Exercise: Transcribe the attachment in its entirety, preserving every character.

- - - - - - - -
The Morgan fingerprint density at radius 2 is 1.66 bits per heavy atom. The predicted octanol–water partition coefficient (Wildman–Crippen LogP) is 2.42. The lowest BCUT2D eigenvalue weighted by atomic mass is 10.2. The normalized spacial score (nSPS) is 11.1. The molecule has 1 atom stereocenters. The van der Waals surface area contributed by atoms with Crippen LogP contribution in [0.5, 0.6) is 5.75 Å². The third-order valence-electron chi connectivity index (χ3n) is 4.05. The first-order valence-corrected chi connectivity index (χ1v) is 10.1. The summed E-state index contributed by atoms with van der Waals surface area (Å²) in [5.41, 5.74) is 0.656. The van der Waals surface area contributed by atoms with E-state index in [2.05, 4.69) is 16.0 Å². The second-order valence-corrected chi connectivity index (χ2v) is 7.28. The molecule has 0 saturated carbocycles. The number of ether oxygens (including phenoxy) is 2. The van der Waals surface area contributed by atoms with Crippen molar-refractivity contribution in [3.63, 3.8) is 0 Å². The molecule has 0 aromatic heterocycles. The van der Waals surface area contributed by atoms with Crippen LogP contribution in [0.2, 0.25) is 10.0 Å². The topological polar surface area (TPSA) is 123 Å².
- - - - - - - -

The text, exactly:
The Morgan fingerprint density at radius 2 is 1.66 bits per heavy atom. The predicted octanol–water partition coefficient (Wildman–Crippen LogP) is 2.42. The lowest BCUT2D eigenvalue weighted by atomic mass is 10.2. The normalized spacial score (nSPS) is 11.1. The molecule has 1 atom stereocenters. The van der Waals surface area contributed by atoms with Crippen LogP contribution in [0.5, 0.6) is 5.75 Å². The third-order valence-electron chi connectivity index (χ3n) is 4.05. The first-order valence-corrected chi connectivity index (χ1v) is 10.1. The summed E-state index contributed by atoms with van der Waals surface area (Å²) in [5.41, 5.74) is 0.656. The van der Waals surface area contributed by atoms with E-state index in [2.05, 4.69) is 16.0 Å². The second-order valence-corrected chi connectivity index (χ2v) is 7.28. The molecule has 0 saturated carbocycles. The number of ether oxygens (including phenoxy) is 2. The van der Waals surface area contributed by atoms with Crippen molar-refractivity contribution in [3.63, 3.8) is 0 Å². The molecule has 0 aromatic heterocycles. The van der Waals surface area contributed by atoms with Crippen LogP contribution in [0.2, 0.25) is 10.0 Å². The topological polar surface area (TPSA) is 123 Å².